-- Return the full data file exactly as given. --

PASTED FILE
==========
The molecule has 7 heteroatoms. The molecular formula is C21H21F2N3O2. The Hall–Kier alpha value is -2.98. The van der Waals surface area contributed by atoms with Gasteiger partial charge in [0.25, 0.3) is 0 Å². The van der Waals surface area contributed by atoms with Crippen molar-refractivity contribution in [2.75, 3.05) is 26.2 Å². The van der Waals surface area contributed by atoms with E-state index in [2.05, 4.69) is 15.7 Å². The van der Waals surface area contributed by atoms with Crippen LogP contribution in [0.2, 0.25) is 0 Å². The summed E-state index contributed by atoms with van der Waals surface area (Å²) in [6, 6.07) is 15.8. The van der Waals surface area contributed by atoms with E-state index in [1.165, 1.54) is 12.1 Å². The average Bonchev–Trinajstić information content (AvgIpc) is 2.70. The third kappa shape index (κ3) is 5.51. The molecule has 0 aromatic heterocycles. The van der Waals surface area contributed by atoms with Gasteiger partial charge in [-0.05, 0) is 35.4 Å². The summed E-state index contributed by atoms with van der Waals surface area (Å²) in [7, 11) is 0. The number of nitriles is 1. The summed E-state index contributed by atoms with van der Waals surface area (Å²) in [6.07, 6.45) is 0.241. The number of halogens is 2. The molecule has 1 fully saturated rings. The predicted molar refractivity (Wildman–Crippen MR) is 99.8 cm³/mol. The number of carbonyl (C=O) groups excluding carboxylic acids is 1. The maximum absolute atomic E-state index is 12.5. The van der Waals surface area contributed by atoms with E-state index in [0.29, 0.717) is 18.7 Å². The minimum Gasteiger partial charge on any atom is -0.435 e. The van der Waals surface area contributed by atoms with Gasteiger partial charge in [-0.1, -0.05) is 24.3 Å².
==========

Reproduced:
The molecule has 7 heteroatoms. The molecular formula is C21H21F2N3O2. The Hall–Kier alpha value is -2.98. The van der Waals surface area contributed by atoms with Gasteiger partial charge in [0.25, 0.3) is 0 Å². The van der Waals surface area contributed by atoms with Crippen molar-refractivity contribution in [2.75, 3.05) is 26.2 Å². The van der Waals surface area contributed by atoms with E-state index in [2.05, 4.69) is 15.7 Å². The van der Waals surface area contributed by atoms with Crippen LogP contribution in [0.2, 0.25) is 0 Å². The summed E-state index contributed by atoms with van der Waals surface area (Å²) in [6, 6.07) is 15.8. The van der Waals surface area contributed by atoms with E-state index in [1.165, 1.54) is 12.1 Å². The average Bonchev–Trinajstić information content (AvgIpc) is 2.70. The third kappa shape index (κ3) is 5.51. The molecule has 0 aromatic heterocycles. The van der Waals surface area contributed by atoms with Gasteiger partial charge in [-0.05, 0) is 35.4 Å². The summed E-state index contributed by atoms with van der Waals surface area (Å²) in [7, 11) is 0. The number of nitriles is 1. The summed E-state index contributed by atoms with van der Waals surface area (Å²) in [6.07, 6.45) is 0.241. The number of halogens is 2. The molecule has 1 fully saturated rings. The predicted molar refractivity (Wildman–Crippen MR) is 99.8 cm³/mol. The number of carbonyl (C=O) groups excluding carboxylic acids is 1. The maximum absolute atomic E-state index is 12.5. The van der Waals surface area contributed by atoms with E-state index in [0.29, 0.717) is 18.7 Å². The minimum Gasteiger partial charge on any atom is -0.435 e. The van der Waals surface area contributed by atoms with Gasteiger partial charge in [-0.1, -0.05) is 24.3 Å².